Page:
FDA plans to update regulation of dietary supplements

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The use of dietary supplements has risen precipitously in the past decade, with the fastest growth in Asia Pacific, but also substantially in Europe and North America. At least three-quarters of Americans report regularly using dietary supplements, most commonly reporting taking multivitamins. That translates into an exceedingly lucrative industry, with an estimated $40bn market in the US alone.

Pointing to the dramatic market growth and widening scope of available products, Scott Gottlieb, head of the US Food and Drug Administration (FDA), in a written statement, announced a plan to modernise regulation of dietary supplements.

Notably, the last major legislation to strengthen regulatory oversight by the FDA, the Dietary Supplement Health and Education Act (DSHEA), was enacted 25 years ago. DSHEA provided a formal definition of dietary supplements and required the labelling and listing of ingredients, including the disclaimer that the FDA had not evaluated any claims about benefits of the product.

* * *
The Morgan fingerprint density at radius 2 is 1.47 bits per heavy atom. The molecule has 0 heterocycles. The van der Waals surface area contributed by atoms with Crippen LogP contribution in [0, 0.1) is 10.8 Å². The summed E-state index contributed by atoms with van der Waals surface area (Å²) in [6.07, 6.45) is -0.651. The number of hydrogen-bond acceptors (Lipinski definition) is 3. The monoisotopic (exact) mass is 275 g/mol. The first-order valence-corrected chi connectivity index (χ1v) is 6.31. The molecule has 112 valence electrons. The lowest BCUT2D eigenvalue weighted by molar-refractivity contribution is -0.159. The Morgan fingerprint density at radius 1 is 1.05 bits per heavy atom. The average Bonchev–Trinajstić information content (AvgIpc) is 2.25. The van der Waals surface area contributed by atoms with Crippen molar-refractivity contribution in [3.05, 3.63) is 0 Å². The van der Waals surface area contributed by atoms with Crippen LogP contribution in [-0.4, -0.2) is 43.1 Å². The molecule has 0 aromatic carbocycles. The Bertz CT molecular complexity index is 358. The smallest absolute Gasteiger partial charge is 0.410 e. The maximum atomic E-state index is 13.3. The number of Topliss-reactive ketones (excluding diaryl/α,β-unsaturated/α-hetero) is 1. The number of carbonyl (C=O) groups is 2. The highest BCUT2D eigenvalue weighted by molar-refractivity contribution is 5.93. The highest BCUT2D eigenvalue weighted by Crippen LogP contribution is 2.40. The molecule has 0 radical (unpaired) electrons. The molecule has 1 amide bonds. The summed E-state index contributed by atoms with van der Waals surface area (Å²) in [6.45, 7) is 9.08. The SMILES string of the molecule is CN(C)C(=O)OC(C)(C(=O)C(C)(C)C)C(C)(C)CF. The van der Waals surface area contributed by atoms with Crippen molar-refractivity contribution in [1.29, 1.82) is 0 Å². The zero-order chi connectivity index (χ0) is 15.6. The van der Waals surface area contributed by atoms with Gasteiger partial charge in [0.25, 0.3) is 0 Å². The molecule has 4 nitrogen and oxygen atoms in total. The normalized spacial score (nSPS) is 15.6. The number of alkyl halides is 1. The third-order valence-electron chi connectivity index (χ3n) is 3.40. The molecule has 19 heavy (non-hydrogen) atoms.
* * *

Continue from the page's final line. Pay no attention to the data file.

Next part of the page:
The proposed updates outlined by Gottlieb, however, indicate less of an overhaul but rather more enforcement of existing regulations. The FDA has increased the number of warnings and advisory letters issued to so-called bad actors, including manufacturers selling supplements purporting to treat or cure Alzheimer's disease, and is creating a public–private partnership called the Botanical Safety Consortium to improve safety and toxicology testing, actions that align with what Gottlieb suggests is the balance of the twin goals of the FDA: protecting the public from unsafe products and preserving consumer access.

The proliferation of supplements available to consumers highlights the crucial need to improve oversight. However, for any radical transformation of DHSEA legislation, bipartisan Congressional support would be necessary, which is unlikely because the law has long been criticised as a vehicle for manufacturers to sell products with no proven benefit and without any risk assessment. A more sceptical interpretation of the announcement is that the FDA has shifted further in its pro-industry stance, continuing to prioritise unfettered consumerism at the expense of increasing safety and accountability.

The Lancet article FDA statement

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